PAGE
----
Florence on peace implementation in Bosnia and Herzegovina, BNS
reported. Organizers said that only the 45 states and 15 international
organizations that had participated in a similar forum in London in
December 1995 were invited. Even though it had peacekeeping soldiers
serving in the area, Lithuania was allegedly not invited because of
"technical hindrances." A senior Lithuanian ministry official noted that
even though Lithuania's request to attend the conference was backed by a
majority of the countries, it was thwarted by practical considerations.
-- Saulius Girnius

LAW RESTRICTS LATVIAN PRESIDENTIAL CANDIDATES. The Seima on 13 June
passed a law that restricts who can run for president, BNS reported. The
law states that persons who are serving prison sentences, have been
staff employees of the Soviet or other foreign security services, or
have been members of the Communist Party or worked for other
organizations banned in Latvia since 13 January 1991 cannot be nominated
as or elected president. A presidential candidate also must be a citizen
of Latvia and have an excellent command of the Latvian language.
Although the law was apparently drafted to prevent the presidential
nomination of former Latvian Communist Party First Secretary Alfreds
Rubiks, it will not bar his nomination as a candidate in the election to
be held in the Saeima on 18 June, because the constitution provides that
a law cannot be promulgated until the seventh day after it is passed. --
Saulius Girnius

GDANSK SHIPYARD STRIKE OVER. The two-day sit-in strike in the Gdansk
shipyard (see OMRI Daily Digest, 12 June 1996) ended on 13 June, Polish
and international media reported. The shipyard is to be declared
bankrupt by a Gdansk court. Meanwhile, 54 Sejm deputies on 13 June
signed a motion to dismiss Privatization Minister Wieslaw Kaczmarek,
blaming him for incompetence and "purposeful action against the Polish
shipbuilding industry." Kaczmarek blames the yard's situation chiefly on
bad management and unprofitable contracts. The shipyard management plans
to create a new company, the New Gdansk Shipyard, which will use the
bankrupt shipyard assets and employ nearly half of its work force. --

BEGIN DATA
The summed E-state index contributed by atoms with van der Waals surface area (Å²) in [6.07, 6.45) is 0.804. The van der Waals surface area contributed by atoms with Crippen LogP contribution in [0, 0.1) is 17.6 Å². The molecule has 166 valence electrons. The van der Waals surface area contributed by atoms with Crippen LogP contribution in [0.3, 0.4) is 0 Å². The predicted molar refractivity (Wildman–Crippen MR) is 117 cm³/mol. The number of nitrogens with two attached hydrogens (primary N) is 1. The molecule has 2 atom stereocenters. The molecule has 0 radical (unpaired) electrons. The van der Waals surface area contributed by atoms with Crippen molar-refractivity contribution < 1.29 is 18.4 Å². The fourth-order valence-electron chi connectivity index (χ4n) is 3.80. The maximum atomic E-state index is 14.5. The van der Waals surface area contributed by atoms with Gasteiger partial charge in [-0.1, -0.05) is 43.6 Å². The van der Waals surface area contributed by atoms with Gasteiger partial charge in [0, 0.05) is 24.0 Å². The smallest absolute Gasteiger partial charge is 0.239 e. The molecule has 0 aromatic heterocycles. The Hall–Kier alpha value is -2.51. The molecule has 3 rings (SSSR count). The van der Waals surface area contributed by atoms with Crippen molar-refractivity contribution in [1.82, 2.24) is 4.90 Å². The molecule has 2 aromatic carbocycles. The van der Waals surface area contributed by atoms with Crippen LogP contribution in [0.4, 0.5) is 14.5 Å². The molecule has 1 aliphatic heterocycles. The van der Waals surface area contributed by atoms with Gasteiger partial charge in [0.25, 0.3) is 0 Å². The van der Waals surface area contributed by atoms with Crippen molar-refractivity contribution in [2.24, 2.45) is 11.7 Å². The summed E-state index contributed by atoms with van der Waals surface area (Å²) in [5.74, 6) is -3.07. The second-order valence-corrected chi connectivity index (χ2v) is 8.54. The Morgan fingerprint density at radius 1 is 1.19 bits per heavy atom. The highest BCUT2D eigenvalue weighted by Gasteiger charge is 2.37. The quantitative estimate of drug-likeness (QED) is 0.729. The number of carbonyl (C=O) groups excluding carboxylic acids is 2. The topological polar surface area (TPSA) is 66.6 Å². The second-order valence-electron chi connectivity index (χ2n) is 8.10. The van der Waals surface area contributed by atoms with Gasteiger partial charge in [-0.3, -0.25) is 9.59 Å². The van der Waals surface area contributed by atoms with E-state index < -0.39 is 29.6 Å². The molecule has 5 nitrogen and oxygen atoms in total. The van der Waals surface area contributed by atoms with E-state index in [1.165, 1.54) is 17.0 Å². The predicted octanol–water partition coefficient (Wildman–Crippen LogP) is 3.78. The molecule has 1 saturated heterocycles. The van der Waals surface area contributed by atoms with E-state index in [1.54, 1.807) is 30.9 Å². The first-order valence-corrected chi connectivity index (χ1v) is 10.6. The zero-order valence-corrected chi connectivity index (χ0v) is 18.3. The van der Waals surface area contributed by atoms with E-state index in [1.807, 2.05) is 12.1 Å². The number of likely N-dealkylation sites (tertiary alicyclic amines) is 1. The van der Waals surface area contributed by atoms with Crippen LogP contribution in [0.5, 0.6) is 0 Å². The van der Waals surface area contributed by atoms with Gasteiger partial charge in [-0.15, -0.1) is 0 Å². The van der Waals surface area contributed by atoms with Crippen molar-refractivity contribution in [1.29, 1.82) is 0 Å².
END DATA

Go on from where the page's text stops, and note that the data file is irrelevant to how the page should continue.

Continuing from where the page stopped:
Jakub Karpinski

SLOVAK POLICE STOP KOVAC JR. FROM GOING TO GERMANY. The police
investigation department on 13 June denied that Michal Kovac Jr. can
travel to Munich, even though he received verbal consent from the
investigator of the Technopol fraud case, TASR reported. The police said
that "on 27 December 1995, an investigator brought criminal charges
against Kovac Jr. and on that same day blocked him from leaving the
country. . The investigator is authorized to cancel the ban only after
the investigation is stopped by a valid decision or the prosecution is
halted." Kovac Jr. had planned to go to Germany next week to clear his
name, but he expected that Slovak authorities might prevent him. In
other news, Bratislava regional prosecutor Robert Vlachovsky on 12 June
rejected Kovac Jr.'s complaint regarding the adjournment of his
kidnapping case. -- Sharon Fisher

HUNGARIAN, SLOVAK PRESIDENTS STRESS NEED FOR RECONCILIATION. Hungarian
President Arpad Goncz said the opportunity and historical necessity of
reconciliation between Slovakia and Hungary have been brought to the
fore by the signing of the basic treaty, the visit by Slovak President
Michal Kovac, and the acceleration of European integration, Hungarian
dailies reported on 14 June. There was no public mention of Slovakia's
intensifying domestic conflicts or the Meciar-led government's attitude
toward Hungary. Commenting on Hungarian minority rights in Slovakia,
Kovac said he had received a pledge from the Slovak government that a
bill on minority languages would be drafted. The Bratislava-based
Hungarian Civic Party on 13 June welcomed Kovac's visit to Hungary and
expressed hope that it is a step toward historic reconciliation. The